Stories on the other hand are easy and quick to upload, and work well for showing a product in use, or for an influencer’s review. You can then ask the influencer to add a link using the Swipe Up feature, as long as they have more than 10K followers.

Going beyond Stories, live streams can help broadcast things like fashion shows, a tour of your studio, or even a chat between an influencer and one of your designers. Finally, Reels are a bit more whimsical, and their short form makes them best for quick, highly visual and fun content used primarily for branding.

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What tips should I keep in mind when using influencer marketing for fashion?

First of all, always focus on your goal, but that’s true for any campaign. Every decision you make should be molded by what you’re trying to accomplish.

Don’t overlook the metrics

It’s easy to get blown away by a fashion influencer’s amazing style or perfect photography. And while the aesthetic is important, it’s not the only thing you should base your decision on.

Heepsy’s audience interest metric shows what percentage of an influencer’s audience are primarily interested in fashion.

Make sure you find an influencer who has healthy follower growth, good engagement and whose audience matches your target audience. To learn more about this, and how Heepsy can help, check out our influencer marketing guide.

Embrace your niche and work with micro influencers

Nano and micro influencers might not be household names, but they’ve gained followings in their niches and their followers consider them experts. With a celebrity influencer, you might reach 1M people who aren’t really interested in your brand’s niche. But with a micro influencer, you can reach 10K who are intensely interested in it.

For example, if you sell hand-knit sweaters made from sustainable materials, try finding a micro influencer who embraces the slow fashion and eco-friendly lifestyle. This will make the collaboration more authentic and by consequence, more impactful. The audience will be following that micro influencer because of the niche interest, and will actually care about your brand’s mission.

Pay with product when possible, but remember logistics

For brands, the best way to pay influencers is in product. It works out cheaper for you. And it gives influencers something to use in their content creation.

For fashion brands, this generally works well. Clothes and accessories generally ship well, and having a variety of styles and colors means there’s bound to be something the influencer genuinely likes.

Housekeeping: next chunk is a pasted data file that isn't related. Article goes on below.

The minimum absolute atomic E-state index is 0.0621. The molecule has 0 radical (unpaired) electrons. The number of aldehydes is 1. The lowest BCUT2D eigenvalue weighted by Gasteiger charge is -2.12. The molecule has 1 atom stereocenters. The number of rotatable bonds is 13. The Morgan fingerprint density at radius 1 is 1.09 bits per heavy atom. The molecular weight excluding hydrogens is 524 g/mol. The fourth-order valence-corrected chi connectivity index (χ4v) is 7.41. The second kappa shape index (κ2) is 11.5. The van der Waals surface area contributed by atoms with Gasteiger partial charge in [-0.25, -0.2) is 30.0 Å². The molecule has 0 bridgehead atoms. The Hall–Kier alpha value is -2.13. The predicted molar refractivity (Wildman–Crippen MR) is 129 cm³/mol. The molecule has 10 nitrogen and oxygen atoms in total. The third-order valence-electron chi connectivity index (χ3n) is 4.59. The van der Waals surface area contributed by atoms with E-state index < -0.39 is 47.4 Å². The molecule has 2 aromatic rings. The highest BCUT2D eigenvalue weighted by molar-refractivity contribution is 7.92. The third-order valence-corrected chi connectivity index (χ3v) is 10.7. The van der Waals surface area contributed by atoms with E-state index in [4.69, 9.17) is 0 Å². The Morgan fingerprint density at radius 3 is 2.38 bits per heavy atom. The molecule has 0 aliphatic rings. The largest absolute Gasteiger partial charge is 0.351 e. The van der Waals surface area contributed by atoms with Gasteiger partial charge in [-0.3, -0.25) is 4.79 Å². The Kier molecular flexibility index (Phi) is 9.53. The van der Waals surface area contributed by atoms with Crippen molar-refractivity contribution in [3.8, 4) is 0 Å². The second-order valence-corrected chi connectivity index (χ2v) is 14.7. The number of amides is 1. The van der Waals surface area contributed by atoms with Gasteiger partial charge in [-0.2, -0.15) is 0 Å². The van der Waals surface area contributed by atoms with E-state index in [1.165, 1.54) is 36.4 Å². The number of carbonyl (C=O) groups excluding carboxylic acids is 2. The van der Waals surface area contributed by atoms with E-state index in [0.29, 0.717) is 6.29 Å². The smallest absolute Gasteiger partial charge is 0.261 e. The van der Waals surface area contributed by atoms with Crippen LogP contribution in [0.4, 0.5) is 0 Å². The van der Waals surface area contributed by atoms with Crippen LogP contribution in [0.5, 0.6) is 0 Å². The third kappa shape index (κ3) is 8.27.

When possible, let influencers choose the product, or the variation of a certain product, that they like best. If you’re promoting a new model of handbag, let them choose the color that speaks to their style. This way, your product gets the best possible review.

Now, having said that, keep logistics in mind, both time-wise and financially speaking. When sending packages, make sure they arrive enough time in advance for the influencer to be able to try out the product and produce their content.

What are some examples of influencer marketing used for fashion?

Take a look at some ways that different brands have used influencers to market their products on Instagram.

ASOS

British label ASOS, which operates solely online, is no stranger to Instagram influencers. The brand regularly works with influencers of all kinds. Here, @denisemmercedes and @mariacastellano_ri model the same ASOS looks despite their physical differences. The end result shows that anyone can shop at ASOS and look great.

Everlane

This San Francisco-based retailer strives to be transparent about the price and manufacturing of its modern, minimalist garments. In this example, Everlane challenged @punodostres to come up with 7 different Everlane looks, one for each day of her week. The idea allows Puno to put her own creative spin on the brand’s collection. And Everlane benefits, too: the post shows their clothes are comfortable and stylish enough for whatever life throws at you during your week.

Teva

Tevas used to be the dad sandals of the 90s, but a few years ago the company carved a path into the hearts of fashionistas worldwide, putting their sandals in partnership with haute couture. And just back in August, Teva released their new Gateway sneakers. The brand used influencers like @itsmekellieb to reconcile their foundations of comfort and durability with their newfound elegance. Also, Kellie’s choice of wearing a men’s sneaker puts a unique touch on her collaboration and helps consumers think outside the box.

Conclusion

Fashion is a sector prime for influencer marketing. If your fashion brand hasn’t yet gotten in on the trend, remember that you can always use Heepsy to help you find influencers who are perfect for your campaigns!